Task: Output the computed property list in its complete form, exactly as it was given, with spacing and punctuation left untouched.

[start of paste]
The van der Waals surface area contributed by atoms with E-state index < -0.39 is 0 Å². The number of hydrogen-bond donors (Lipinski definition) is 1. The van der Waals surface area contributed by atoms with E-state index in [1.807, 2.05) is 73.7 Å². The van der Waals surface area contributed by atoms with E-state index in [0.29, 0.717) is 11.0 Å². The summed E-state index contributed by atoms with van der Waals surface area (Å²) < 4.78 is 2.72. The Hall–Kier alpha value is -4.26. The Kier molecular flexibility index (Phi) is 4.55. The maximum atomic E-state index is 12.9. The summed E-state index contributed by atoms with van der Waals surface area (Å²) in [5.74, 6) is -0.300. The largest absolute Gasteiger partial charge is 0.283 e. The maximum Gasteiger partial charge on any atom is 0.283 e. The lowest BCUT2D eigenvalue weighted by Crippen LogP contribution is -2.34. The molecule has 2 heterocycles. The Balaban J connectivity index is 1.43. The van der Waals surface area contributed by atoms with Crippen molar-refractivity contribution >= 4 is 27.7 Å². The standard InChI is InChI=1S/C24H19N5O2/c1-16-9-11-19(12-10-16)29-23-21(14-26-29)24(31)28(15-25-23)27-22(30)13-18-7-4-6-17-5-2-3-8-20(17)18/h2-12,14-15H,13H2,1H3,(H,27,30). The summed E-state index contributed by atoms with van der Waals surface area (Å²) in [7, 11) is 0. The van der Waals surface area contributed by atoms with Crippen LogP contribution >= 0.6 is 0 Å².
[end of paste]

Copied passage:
The van der Waals surface area contributed by atoms with E-state index < -0.39 is 0 Å². The number of hydrogen-bond donors (Lipinski definition) is 1. The van der Waals surface area contributed by atoms with E-state index in [1.807, 2.05) is 73.7 Å². The van der Waals surface area contributed by atoms with E-state index in [0.29, 0.717) is 11.0 Å². The summed E-state index contributed by atoms with van der Waals surface area (Å²) < 4.78 is 2.72. The Hall–Kier alpha value is -4.26. The Kier molecular flexibility index (Phi) is 4.55. The maximum atomic E-state index is 12.9. The summed E-state index contributed by atoms with van der Waals surface area (Å²) in [5.74, 6) is -0.300. The largest absolute Gasteiger partial charge is 0.283 e. The maximum Gasteiger partial charge on any atom is 0.283 e. The lowest BCUT2D eigenvalue weighted by Crippen LogP contribution is -2.34. The molecule has 2 heterocycles. The Balaban J connectivity index is 1.43. The van der Waals surface area contributed by atoms with Crippen molar-refractivity contribution >= 4 is 27.7 Å². The standard InChI is InChI=1S/C24H19N5O2/c1-16-9-11-19(12-10-16)29-23-21(14-26-29)24(31)28(15-25-23)27-22(30)13-18-7-4-6-17-5-2-3-8-20(17)18/h2-12,14-15H,13H2,1H3,(H,27,30). The summed E-state index contributed by atoms with van der Waals surface area (Å²) in [7, 11) is 0. The van der Waals surface area contributed by atoms with Crippen LogP contribution >= 0.6 is 0 Å².